Following an exceptional campaign cycle that has witnessed the rise of multiple candidates peripheral to the party establishment, the GOP field is experiencing its latest blitz by an outsider presidential hopeful: Carly Fiorina. In her debut on the primetime debate stage, Fiorina spoke in specifics about foreign affairs, delivered the impassioned (if inaccurate) denunciation of Planned Parenthood demanded by her party’s social conservatives, and adopted a commanding stage presence. A majority of the Republicans who watched the debate deemed Fiorina the winner, and recent polling reveals her surging to second place within the Republican presidential field.
The real salience of Fiorina’s performance, however, lies in her attempt to navigate gender politics. Some of her most prominent moments relate to her position as the only woman in a long row of men. In response to a query about Donald Trump’s recent denigration of her appearance, Fiorina delivered a pithy but impactful barb: “I think women all over this country heard very clearly what Mr. Trump said.” When candidates were asked about the inclusion of a woman on US currency, Fiorina supplied the blunt counter that women “are not a special-interest group” to be gratified with a “gesture” but rather “half the potential” of the nation. Part of Fiorina’s distinction in the debate came from the literal conspicuousness of being the only contender positioning herself as a representative of women.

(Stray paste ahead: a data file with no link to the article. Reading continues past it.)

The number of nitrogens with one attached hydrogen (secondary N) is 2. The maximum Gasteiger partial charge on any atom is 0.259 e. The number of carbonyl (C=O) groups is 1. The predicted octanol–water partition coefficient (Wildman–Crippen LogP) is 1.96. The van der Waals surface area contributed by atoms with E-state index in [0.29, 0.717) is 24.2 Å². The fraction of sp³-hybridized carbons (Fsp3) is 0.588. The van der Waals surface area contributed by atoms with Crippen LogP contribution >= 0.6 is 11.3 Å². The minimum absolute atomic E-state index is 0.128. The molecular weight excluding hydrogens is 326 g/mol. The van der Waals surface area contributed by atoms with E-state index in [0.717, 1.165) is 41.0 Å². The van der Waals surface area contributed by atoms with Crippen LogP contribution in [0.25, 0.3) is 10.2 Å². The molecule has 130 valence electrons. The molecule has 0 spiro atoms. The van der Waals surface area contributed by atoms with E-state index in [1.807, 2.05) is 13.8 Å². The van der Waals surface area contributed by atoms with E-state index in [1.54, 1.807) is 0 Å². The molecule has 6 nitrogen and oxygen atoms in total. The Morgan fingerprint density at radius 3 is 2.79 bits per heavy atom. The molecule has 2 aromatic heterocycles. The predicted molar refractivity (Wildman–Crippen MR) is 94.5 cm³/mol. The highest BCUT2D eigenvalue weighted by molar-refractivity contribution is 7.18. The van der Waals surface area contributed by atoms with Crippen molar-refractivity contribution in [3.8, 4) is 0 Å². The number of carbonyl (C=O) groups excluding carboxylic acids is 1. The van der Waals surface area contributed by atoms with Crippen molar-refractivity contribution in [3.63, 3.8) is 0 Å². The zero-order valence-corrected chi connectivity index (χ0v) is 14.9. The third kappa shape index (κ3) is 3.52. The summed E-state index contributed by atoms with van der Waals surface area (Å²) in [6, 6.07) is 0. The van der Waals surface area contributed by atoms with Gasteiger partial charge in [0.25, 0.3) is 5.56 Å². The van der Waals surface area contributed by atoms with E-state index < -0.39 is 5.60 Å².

This is a candidate who argues that through feminism, women are “used as a political weapon to win elections.” Her book describes modern feminism as “an orthodoxy that seeks to portray all men as the enemy and women as requiring the constant assistance of government.” Yet alongside this passionate repudiation, she has engaged in what might very well be considered feminist politicking: Following Trump’s comments on Fox News anchor and GOP debate moderator Megyn Kelly having “blood coming out of her wherever,” Fiorina minced no words about the offensiveness of his commentary. When Trump lobbed a more personal attack at her, she responded to his criticism of her face with a video montage of various female visages, described as the faces of leadership, and a declaration that she is “proud of every year — and every wrinkle.”
The apparent contradiction between Fiorina’s condemnation of feminism as a political tool and the focus of her appeals upon sexism reveals the fundamental dissonance of her strategy toward gender politics. The difficulty of this strategy results from her encumbering position as the lone woman within the male-dominated power structure of the Republican primary. Though she pitches herself as the antithesis to Hillary Clinton’s “gender card,” deliberately exploiting the GOP’s substantial image problem with women voters, she cannot also acknowledge the presence of that problem and remain in accord with a conservative doctrine that denies the existence of any “war on women.” Since its inception, Fiorina’s campaign has been beset by the uncomfortable contradictions of disavowing identity politics while simultaneously relying on its dynamics to stand out in a crowded field.
Her proffered answer to this dilemma is a re-branding of feminism: A feminist, according to Fiorina, is a woman who lives the life she chooses. This anodyne interpretation of the concept certainly fits more comfortably within the Republican political environment, where candidates are reluctant to use the term. However, Fiorina’s “redefinition” avoids alienating conservative allies only because it divests feminism of any political meaning.